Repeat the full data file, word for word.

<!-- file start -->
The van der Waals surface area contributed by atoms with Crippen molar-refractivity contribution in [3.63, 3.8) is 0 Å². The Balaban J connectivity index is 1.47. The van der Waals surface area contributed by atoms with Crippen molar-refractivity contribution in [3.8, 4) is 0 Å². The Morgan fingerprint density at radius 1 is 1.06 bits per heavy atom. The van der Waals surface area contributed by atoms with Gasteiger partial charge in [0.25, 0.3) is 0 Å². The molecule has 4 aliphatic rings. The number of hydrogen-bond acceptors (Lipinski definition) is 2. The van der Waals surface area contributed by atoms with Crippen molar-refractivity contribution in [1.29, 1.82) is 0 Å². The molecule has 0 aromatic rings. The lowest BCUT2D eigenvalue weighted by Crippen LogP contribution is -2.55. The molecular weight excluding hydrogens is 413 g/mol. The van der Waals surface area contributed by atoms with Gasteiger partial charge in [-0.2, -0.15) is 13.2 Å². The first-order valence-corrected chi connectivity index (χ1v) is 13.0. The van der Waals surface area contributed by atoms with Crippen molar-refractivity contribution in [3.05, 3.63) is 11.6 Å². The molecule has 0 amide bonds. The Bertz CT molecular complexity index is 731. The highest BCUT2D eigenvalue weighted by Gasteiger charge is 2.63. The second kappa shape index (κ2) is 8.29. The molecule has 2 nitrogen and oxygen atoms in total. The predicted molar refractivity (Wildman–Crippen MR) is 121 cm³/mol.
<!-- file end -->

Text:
The van der Waals surface area contributed by atoms with Crippen molar-refractivity contribution in [3.63, 3.8) is 0 Å². The Balaban J connectivity index is 1.47. The van der Waals surface area contributed by atoms with Crippen molar-refractivity contribution in [3.8, 4) is 0 Å². The Morgan fingerprint density at radius 1 is 1.06 bits per heavy atom. The van der Waals surface area contributed by atoms with Gasteiger partial charge in [0.25, 0.3) is 0 Å². The molecule has 4 aliphatic rings. The number of hydrogen-bond acceptors (Lipinski definition) is 2. The van der Waals surface area contributed by atoms with Crippen molar-refractivity contribution in [1.29, 1.82) is 0 Å². The molecule has 0 aromatic rings. The lowest BCUT2D eigenvalue weighted by Crippen LogP contribution is -2.55. The molecular weight excluding hydrogens is 413 g/mol. The van der Waals surface area contributed by atoms with Gasteiger partial charge in [-0.2, -0.15) is 13.2 Å². The first-order valence-corrected chi connectivity index (χ1v) is 13.0. The van der Waals surface area contributed by atoms with Crippen molar-refractivity contribution in [3.05, 3.63) is 11.6 Å². The molecule has 0 amide bonds. The Bertz CT molecular complexity index is 731. The highest BCUT2D eigenvalue weighted by Gasteiger charge is 2.63. The second kappa shape index (κ2) is 8.29. The molecule has 2 nitrogen and oxygen atoms in total. The predicted molar refractivity (Wildman–Crippen MR) is 121 cm³/mol.